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14 March 2012 | Adam Leach
The government has reduced the amount it will pay a major IT supplier by £200 million over the next five years.
Speaking today, Cabinet Office minister Francis Maude said a renegotiated deal for Capgemini to provide IT services such as laptops, desktops and tax and credit systems to HMRC will deliver £200 million in savings by 2017 as a result of reducing the unit cost it pays for IT services.
The deal, which was negotiated by a team of representatives from the Cabinet Office, HMRC and the Crown Representative Network, will also restructure services provided through the deal and allow HMRC as the contractor, to open up to competition some areas previously covered by Capgemini.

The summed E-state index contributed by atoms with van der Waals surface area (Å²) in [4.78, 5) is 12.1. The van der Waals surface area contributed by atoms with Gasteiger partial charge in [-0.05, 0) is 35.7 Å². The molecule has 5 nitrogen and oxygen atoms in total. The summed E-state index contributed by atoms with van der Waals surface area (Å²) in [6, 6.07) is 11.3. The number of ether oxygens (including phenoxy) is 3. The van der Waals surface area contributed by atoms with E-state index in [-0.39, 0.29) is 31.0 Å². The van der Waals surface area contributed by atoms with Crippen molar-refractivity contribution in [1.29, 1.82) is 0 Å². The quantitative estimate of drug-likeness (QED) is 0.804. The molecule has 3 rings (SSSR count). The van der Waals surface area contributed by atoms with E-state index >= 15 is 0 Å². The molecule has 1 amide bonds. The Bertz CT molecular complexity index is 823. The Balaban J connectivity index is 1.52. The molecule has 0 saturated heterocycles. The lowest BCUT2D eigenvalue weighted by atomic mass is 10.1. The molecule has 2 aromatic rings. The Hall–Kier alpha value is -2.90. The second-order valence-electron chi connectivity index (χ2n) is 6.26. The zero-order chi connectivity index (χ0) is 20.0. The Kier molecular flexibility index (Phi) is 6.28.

Speaking at Procurex National in Birmingham, Maude, said: “We said government would operate more like a good business and that is what we are seeing today. Our message to industry is that we will keep driving to get better value for taxpayers, break up large contracts and create opportunities for new, smaller companies to enter the market.”
Christine Hodgson, UK chairwoman of Capgemini, said: “This agreement confirms Capgemini as HMRC’s system and service integrator through to 2017. It also reaffirms our position as a key partner to the government, and underlines our commitment to the UK public sector overall.”
The Cabinet Office said experiences learned from the deal would be shared across government as best practice to help other departments with their negotiations.
Last year, renegotiations with government suppliers generated savings of £800 million and it expects a further £140 million this year.